Utah defensive coordinator Morgan Scalley to remain on staff following investigation into text message

Utah defensive coordinator Morgan Scalley will remain with the Utes following an investigation into a text message containing racist language, coach Kyle Whittingham and athletic director Mark Harlan announced. Scalley was suspended last month after Harlan was made aware of the text, sent in 2013, through a social media post. 

As part of the findings, Scalley will “engage with leadership” of Utah’s Equity, Diversity and Inclusion team, and “participate in regular and ongoing diversity and inclusion education.” He will also see his salary go down from $1.1 million to $525,000, the amount he received in 2018 before agreeing to a multi-year extension in December 2019. $100,000 of Scalley’s salary will also be sent to U.T.A.H. (United Together Against Hate), a student-athlete forum that started in 2019. Finally, his title as head coach-in-waiting has also been rescinded. 

The investigation found that “almost all” of the current and former student-athletes interviewed were “shocked” at learning that Scalley used a racial slur in the text message and didn’t report hearing Scalley make racial slurs in the past. Numerous athletes added that they did not view Scalley as racist. 

However, two former players reported that, prior to 2013, Scalley used the words “Black ass” when addressing a player during practice and several former players reported that Scalley made comments about their appearance that they believed to be rooted in racial stereotyping. One former player said that, prior to 2013, Scalley used a racial slur towards him, though no one else could corroborate this allegation. Scalley denied all of those accusations.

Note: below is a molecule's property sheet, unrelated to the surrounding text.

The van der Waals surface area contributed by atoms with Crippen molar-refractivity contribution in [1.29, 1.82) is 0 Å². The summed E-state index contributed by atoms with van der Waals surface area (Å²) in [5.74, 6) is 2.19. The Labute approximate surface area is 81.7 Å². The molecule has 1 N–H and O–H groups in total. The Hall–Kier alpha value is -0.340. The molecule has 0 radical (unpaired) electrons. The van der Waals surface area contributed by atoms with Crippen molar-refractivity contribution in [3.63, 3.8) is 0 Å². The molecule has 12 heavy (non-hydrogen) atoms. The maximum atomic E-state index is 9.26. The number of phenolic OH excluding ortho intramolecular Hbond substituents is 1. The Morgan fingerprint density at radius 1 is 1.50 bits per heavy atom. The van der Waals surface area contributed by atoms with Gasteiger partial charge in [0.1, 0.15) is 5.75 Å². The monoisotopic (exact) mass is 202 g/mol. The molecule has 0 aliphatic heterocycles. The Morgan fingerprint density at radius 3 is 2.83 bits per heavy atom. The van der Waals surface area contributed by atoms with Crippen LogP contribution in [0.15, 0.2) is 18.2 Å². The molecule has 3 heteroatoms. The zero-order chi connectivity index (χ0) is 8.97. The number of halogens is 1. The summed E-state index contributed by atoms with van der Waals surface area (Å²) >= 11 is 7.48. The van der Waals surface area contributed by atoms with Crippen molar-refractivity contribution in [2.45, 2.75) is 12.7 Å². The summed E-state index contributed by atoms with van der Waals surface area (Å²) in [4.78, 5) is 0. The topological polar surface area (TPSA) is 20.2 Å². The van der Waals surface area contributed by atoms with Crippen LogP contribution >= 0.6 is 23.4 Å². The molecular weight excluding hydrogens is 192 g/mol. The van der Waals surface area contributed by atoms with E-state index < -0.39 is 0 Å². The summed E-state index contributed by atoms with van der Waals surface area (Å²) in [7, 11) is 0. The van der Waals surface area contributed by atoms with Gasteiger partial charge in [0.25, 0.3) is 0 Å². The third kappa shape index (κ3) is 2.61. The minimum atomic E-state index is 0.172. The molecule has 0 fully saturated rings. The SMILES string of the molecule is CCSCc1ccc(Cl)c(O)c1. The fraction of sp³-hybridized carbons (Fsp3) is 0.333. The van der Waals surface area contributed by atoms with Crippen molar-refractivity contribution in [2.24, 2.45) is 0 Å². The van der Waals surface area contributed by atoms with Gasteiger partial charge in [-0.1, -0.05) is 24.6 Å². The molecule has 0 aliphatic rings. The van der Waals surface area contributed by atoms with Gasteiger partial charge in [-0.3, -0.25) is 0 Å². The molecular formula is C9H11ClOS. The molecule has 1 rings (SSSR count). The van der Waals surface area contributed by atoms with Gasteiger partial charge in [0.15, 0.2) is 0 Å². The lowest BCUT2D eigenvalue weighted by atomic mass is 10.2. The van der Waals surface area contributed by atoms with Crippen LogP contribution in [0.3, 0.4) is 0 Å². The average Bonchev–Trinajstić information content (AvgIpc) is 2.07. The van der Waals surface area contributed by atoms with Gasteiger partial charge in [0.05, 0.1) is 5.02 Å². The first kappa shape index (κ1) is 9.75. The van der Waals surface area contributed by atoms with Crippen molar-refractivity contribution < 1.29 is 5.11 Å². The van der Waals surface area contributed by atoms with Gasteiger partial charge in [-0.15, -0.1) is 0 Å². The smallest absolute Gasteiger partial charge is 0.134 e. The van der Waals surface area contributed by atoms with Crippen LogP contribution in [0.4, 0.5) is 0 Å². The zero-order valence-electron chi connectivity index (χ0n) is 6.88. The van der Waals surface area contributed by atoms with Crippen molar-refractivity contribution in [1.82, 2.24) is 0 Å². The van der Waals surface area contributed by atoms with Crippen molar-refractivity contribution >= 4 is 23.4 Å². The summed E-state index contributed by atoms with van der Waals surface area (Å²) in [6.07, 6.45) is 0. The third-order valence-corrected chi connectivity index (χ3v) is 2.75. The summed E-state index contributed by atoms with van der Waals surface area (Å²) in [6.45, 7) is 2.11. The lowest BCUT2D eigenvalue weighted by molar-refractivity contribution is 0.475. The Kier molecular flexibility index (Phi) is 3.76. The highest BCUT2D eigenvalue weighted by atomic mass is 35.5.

Scalley admitted to making a “terrible mistake” by sending a racial slur that was “offensive and hurtful to not only the African-American community, but to all.” Scalley added that he immediately apologized to the recipient of the message after it was sent. It is not clear to whom the message was sent. 

“I am truly sorry, and I own up to the hurt effects of my choice,” Scalley said in his statement. “Through my actions and words going forward, I will demonstrate that my use of that slur in 2013 does not reflect or define who I am or what I stand for. My action is indefensible and I will use my voice and position to bring about meaningful and much-needed change.”

The 2020 season will be Scalley’s 13th at Utah under Whittingham. 

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